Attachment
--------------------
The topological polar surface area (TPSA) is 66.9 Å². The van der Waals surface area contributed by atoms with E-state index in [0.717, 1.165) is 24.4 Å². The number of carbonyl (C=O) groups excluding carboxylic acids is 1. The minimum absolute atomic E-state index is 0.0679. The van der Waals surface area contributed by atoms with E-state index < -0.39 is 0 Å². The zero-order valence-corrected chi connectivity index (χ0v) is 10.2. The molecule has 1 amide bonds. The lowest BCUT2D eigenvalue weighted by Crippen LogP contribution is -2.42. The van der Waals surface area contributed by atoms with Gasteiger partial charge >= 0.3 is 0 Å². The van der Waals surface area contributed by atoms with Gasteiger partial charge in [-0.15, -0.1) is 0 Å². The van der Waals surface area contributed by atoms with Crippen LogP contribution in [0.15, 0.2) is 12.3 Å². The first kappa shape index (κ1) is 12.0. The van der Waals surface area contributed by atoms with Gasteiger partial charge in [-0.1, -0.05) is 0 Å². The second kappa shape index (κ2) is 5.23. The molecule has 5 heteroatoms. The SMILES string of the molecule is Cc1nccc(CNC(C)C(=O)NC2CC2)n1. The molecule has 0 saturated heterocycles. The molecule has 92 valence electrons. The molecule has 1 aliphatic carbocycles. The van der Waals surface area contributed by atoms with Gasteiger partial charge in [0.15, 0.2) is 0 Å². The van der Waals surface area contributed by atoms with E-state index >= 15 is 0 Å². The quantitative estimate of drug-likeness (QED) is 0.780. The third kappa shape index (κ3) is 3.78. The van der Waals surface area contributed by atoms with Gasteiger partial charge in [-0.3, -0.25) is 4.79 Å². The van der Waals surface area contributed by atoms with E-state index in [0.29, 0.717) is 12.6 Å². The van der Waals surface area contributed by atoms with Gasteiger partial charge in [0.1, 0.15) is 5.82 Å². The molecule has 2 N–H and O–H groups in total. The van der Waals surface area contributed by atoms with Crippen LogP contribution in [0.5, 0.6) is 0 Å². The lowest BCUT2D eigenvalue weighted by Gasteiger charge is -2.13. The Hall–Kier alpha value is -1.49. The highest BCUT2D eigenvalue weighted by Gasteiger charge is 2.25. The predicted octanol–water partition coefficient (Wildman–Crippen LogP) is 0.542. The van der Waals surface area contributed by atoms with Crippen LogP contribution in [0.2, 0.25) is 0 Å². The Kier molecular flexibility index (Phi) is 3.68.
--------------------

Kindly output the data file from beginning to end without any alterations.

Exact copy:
The topological polar surface area (TPSA) is 66.9 Å². The van der Waals surface area contributed by atoms with E-state index in [0.717, 1.165) is 24.4 Å². The number of carbonyl (C=O) groups excluding carboxylic acids is 1. The minimum absolute atomic E-state index is 0.0679. The van der Waals surface area contributed by atoms with E-state index < -0.39 is 0 Å². The zero-order valence-corrected chi connectivity index (χ0v) is 10.2. The molecule has 1 amide bonds. The lowest BCUT2D eigenvalue weighted by Crippen LogP contribution is -2.42. The van der Waals surface area contributed by atoms with Gasteiger partial charge >= 0.3 is 0 Å². The van der Waals surface area contributed by atoms with Gasteiger partial charge in [-0.15, -0.1) is 0 Å². The van der Waals surface area contributed by atoms with Crippen LogP contribution in [0.15, 0.2) is 12.3 Å². The first kappa shape index (κ1) is 12.0. The van der Waals surface area contributed by atoms with Gasteiger partial charge in [-0.1, -0.05) is 0 Å². The second kappa shape index (κ2) is 5.23. The molecule has 5 heteroatoms. The SMILES string of the molecule is Cc1nccc(CNC(C)C(=O)NC2CC2)n1. The molecule has 0 saturated heterocycles. The molecule has 92 valence electrons. The molecule has 1 aliphatic carbocycles. The van der Waals surface area contributed by atoms with Gasteiger partial charge in [0.15, 0.2) is 0 Å². The van der Waals surface area contributed by atoms with E-state index >= 15 is 0 Å². The quantitative estimate of drug-likeness (QED) is 0.780. The third kappa shape index (κ3) is 3.78. The van der Waals surface area contributed by atoms with Gasteiger partial charge in [-0.3, -0.25) is 4.79 Å². The van der Waals surface area contributed by atoms with E-state index in [0.29, 0.717) is 12.6 Å². The van der Waals surface area contributed by atoms with Gasteiger partial charge in [0.1, 0.15) is 5.82 Å². The molecule has 2 N–H and O–H groups in total. The van der Waals surface area contributed by atoms with Crippen LogP contribution in [0.5, 0.6) is 0 Å². The lowest BCUT2D eigenvalue weighted by Gasteiger charge is -2.13. The Hall–Kier alpha value is -1.49. The highest BCUT2D eigenvalue weighted by Gasteiger charge is 2.25. The predicted octanol–water partition coefficient (Wildman–Crippen LogP) is 0.542. The van der Waals surface area contributed by atoms with Crippen LogP contribution in [0.2, 0.25) is 0 Å². The Kier molecular flexibility index (Phi) is 3.68.